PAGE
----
Although it was a gym I'd never been to before, I decided to skip the tour and generic personal training session and jump in with both feet, all on my own. After all, I weight trained for years before I got sick, and even some years after Fibro set in. It's like riding a bike or having sex, right? You don't really forget how... When I couldn't even find the women's locker room I felt stupid. After asking for directions at the front desk, and still not being able to find the locker room, I felt even stupider. As I circled the space like a vulture searching for a decomposing carcass, all I saw were these really buff people doing all this really intense working-out stuff. I felt like an alien. Certainly everyone was staring at me, laughing and wondering why a thirty-something year old woman looked so lost and scared staring at a barbell. I even went so far as venturing back past that front desk to head towards home. I was intimidated and out of my element. Just walking in the door is progress, right? 

Chickening out was something I did for a long time. I needed the baby steps to rebuild my confidence, to regain my faith in my ability to engage with the outside world. But I decided today, at about the same time I remembered I didn't care what one single person in that gym thought of me, that particular time has passed. Before I made it out the door something rose up inside, and I decided to get over myself. Forgetting about the stupid locker room I couldn't find anyway, I made my way to a bench, pushed play on my headphones and set to work. I was rusty, didn't know what weight to use half the time, and knew my form was nothing short of comical, but somehow I got through it. Now I sit here feeling fluish, wondering what sort of toxic disease junk working-out released into my system, and can already tell how sore I'm going to be from the exercise itself. But I'm also overwhelmingly proud of myself. Because after I was done exercising I miraculously stumbled upon the locker room, walked inside and stepped on the scale. Nobody was more shocked than I to discover, from the height of my obesity after a terrifying tango with high-dose steroids, so much sickness and a slew of Fibro drugs, I've lost 80 lbs.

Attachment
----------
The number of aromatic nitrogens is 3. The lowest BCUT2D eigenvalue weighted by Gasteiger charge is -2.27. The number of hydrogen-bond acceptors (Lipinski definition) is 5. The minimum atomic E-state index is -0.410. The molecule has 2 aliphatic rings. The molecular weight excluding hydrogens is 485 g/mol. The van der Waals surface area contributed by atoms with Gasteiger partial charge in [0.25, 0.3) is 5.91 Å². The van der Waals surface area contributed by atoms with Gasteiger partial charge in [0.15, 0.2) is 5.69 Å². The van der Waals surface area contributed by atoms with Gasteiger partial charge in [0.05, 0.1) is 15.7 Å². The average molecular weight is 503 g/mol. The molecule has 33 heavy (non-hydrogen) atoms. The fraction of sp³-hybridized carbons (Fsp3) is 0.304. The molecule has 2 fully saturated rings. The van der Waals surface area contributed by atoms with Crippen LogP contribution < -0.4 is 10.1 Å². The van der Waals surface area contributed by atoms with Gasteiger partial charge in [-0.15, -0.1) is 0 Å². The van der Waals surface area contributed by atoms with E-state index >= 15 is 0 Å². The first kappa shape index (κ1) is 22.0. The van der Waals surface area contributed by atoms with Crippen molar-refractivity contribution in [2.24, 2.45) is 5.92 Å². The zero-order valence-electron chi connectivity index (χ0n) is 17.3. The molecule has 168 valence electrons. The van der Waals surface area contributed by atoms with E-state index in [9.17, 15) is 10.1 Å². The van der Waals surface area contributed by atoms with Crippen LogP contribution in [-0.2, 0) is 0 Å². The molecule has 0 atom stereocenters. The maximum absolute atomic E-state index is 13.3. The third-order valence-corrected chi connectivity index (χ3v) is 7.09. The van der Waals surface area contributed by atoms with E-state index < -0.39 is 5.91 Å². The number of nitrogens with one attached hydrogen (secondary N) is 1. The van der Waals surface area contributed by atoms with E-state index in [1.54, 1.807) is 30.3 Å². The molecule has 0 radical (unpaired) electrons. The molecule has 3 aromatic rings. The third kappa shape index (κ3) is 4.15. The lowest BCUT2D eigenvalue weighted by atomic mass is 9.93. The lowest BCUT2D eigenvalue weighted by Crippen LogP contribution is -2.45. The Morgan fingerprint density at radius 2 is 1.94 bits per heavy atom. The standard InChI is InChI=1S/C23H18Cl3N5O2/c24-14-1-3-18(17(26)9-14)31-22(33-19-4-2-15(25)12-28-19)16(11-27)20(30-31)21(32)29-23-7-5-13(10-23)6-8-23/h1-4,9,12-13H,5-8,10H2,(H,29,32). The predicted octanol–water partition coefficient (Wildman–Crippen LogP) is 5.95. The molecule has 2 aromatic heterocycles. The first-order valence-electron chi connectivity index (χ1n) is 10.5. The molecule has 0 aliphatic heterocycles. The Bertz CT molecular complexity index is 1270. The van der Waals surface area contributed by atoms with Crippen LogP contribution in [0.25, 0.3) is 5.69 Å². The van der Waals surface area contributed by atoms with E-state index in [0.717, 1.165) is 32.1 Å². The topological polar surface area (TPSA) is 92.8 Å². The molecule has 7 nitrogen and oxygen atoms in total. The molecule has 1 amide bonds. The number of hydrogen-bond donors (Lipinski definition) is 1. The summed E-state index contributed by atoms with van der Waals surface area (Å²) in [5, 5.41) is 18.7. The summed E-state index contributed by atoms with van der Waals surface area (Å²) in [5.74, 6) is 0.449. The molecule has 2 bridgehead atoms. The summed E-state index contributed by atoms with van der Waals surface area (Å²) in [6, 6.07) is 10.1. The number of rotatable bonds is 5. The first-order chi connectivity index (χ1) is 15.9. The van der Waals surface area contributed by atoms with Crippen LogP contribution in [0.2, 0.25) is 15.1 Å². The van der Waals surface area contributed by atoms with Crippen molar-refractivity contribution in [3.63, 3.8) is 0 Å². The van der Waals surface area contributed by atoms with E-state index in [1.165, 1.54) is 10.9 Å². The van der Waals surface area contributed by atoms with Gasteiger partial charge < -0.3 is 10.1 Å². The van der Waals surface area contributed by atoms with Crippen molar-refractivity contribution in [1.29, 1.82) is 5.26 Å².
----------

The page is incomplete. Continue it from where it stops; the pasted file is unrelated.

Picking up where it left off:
Thanks for joining,
Leah 

Wednesday, March 26, 2014

The Devil & The Angel

The internal battle waging war inside me right now is insane! I literally have a devil on one shoulder and an angel on the other. The angel tells me to ignore the immediacy of my problems. She tells me to go ahead with my plan of action, don't skip exercising because I'm flaring, go ahead and make the bed and do the dishes, because it's my job and has to get done anyway. The devil, on the other hand, is telling me to go buy a 6-pack of Dos Equis and sit by the pool drowning my sorrows, or eat a lot of greasy food, or basically indulge in anything sufficient enough to distract myself from the relatively minor molehill I've turned into a mountain.

Sigh. My sleep-exercise conundrum has caught up with me. While I'm getting to bed at a normal time these days, which in and of itself is a miracle, I'm not sleeping enough. This rejuvenates the viral symptoms I spent the last year caught in the grip of. My head hurts, throat and sinuses are scratchy, inside of my mouth shredded, face riddled with boils, body aching and is extra Fibro-sore, to boot. But that's nothing compared to what these flares do to my mood! I get so angry and infuriated sometimes I wonder if me, myself and I are indeed the devil sitting on my shoulder and whispering self-destructive ideas into my ear.     

It's such a tightrope, trying to rebuild my life. Discipline is my best friend these days, but too much strict adherence to the theoretical life I'm working hard to reclaim can indeed make me sicker. So when do I ignore the flare, and when do I push through? If I coddled myself every time I felt bad I would've spent the last nine years in bed. Literally. In the beginning pushing myself always resulted in a backlash of epic proportions, but these days it's how I'm making progress. Luckily tapping all this out on the keyboard has served to calm me down and clear my head. I went ahead and made my coffee, deciding to skip the beer for now, and instead focus on something I like to do, which means I'll spend the day writing my book. No exercise, the bed's not made and the dishes are still staring at me, but it's a compromise I think I can live with.